Most of the time, servers are like stage managers. If they do their job right, we don't notice them, but if they forget to move a piece of furniture off the stage -- or forget to bring you a spoon for your soup -- it can bring the experience to a screeching halt.

Servers' jobs are made up of dozens of tiny yet essential tasks: Setting the table, taking orders correctly, serving food and drink, replacing silverware, keeping water glasses full, bringing the check and collecting payment.

These are just the elements of service that most diners are aware of. Add in entering orders into a computer system, following up in the kitchen to ensure that orders are executed correctly, and being the first line of defense for any problems that arise -- and multiply that by the number of tables in a server's section.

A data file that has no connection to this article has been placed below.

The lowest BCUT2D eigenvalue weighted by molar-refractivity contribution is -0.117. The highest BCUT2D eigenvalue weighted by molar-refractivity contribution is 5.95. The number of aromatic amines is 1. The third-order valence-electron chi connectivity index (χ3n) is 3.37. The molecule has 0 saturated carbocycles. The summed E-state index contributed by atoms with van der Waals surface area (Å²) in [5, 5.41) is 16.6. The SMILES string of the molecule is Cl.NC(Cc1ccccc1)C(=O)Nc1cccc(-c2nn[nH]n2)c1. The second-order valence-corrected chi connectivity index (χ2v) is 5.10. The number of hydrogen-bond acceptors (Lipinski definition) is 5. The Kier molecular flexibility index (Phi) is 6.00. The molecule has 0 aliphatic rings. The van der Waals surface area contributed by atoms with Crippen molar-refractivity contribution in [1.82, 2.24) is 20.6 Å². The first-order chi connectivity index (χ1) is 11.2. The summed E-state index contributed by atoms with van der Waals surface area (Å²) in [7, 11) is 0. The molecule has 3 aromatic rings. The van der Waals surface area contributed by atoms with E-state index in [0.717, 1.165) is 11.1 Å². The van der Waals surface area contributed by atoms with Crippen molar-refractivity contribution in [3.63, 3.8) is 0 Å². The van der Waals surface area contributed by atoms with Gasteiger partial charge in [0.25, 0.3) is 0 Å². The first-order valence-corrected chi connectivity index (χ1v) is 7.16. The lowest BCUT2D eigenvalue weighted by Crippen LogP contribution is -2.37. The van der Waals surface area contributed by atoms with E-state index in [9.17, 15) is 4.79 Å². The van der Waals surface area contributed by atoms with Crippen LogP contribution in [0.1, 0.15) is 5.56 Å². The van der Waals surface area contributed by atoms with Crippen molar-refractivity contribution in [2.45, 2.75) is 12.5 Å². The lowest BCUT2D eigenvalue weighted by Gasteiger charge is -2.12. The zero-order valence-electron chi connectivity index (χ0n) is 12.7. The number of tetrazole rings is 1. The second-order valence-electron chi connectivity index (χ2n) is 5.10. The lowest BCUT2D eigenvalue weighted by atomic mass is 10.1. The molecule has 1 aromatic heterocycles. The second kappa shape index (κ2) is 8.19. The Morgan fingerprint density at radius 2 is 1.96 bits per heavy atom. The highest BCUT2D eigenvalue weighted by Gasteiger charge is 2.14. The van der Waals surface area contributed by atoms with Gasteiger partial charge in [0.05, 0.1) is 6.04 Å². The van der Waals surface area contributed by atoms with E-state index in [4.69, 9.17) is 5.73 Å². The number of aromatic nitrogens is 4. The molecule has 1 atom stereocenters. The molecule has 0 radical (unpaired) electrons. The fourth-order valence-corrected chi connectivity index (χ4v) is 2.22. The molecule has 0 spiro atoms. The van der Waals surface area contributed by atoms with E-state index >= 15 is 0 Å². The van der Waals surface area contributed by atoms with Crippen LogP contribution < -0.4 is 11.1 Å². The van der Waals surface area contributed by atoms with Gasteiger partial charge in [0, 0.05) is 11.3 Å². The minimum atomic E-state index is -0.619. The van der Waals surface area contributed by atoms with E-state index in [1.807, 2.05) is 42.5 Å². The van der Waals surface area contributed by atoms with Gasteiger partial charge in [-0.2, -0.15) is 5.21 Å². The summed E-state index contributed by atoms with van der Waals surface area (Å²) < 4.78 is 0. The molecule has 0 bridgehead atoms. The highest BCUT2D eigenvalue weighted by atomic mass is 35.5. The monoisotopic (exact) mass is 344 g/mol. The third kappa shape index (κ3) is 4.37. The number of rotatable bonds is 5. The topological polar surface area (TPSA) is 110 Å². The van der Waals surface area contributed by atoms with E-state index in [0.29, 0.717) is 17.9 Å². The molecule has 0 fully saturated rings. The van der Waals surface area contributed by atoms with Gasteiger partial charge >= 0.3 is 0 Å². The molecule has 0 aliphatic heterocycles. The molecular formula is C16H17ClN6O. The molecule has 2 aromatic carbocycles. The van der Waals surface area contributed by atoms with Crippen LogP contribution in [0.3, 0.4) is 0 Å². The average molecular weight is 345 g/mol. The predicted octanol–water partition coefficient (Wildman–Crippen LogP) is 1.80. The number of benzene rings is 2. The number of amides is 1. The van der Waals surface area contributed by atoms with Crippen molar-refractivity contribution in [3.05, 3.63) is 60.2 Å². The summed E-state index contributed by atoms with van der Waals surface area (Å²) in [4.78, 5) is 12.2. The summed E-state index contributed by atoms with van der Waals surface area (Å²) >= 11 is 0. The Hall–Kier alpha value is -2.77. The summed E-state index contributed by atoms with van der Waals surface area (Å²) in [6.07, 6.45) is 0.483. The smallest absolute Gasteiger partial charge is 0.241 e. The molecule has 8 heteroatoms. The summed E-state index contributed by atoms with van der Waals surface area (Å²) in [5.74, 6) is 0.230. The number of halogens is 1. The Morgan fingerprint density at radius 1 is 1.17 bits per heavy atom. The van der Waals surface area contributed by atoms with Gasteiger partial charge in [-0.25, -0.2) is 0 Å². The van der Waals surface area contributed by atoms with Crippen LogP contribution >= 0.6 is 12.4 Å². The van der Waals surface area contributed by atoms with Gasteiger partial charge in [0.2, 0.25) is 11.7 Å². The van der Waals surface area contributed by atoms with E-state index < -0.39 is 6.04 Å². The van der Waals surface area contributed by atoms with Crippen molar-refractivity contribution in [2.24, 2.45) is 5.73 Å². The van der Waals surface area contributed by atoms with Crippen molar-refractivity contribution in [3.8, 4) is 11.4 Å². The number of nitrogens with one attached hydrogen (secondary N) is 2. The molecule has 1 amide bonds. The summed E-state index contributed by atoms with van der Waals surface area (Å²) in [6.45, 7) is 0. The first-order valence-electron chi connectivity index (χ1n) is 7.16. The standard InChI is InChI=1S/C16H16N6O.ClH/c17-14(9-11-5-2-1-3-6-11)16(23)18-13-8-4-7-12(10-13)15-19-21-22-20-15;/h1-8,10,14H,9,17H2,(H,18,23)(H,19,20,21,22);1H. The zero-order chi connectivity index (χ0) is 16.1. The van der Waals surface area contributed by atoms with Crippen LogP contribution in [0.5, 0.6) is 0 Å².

Habitat, in the Fairmont Pittsburgh, Downtown, bucks the trend of more casual dining rooms and offers a more elaborate, European style of service. There, servers go through two days of hotel orientation followed by five fully supervised shifts, before they're set loose on guests, said Nicole Tabori, the director of outlets for the Fairmont Pittsburgh.

Ms. Tabori oversees training for front-of-house staff at Habitat, as well as in-room dining, Andys bar and the refreshment center, but Habitat's executive chef, Andrew Morrison, also plays a role in server education by conducting staff tastings when specials or new menus are introduced.

That knowledge of the product they are serving is essential to today's servers. As diners grow ever more experienced and sophisticated, restaurants try to stay one step ahead, sourcing unusual ingredients, and offering more personal, creative interpretations of dishes. Where once servers mimicked the role of servants, today, skillful servers are more like tour guides.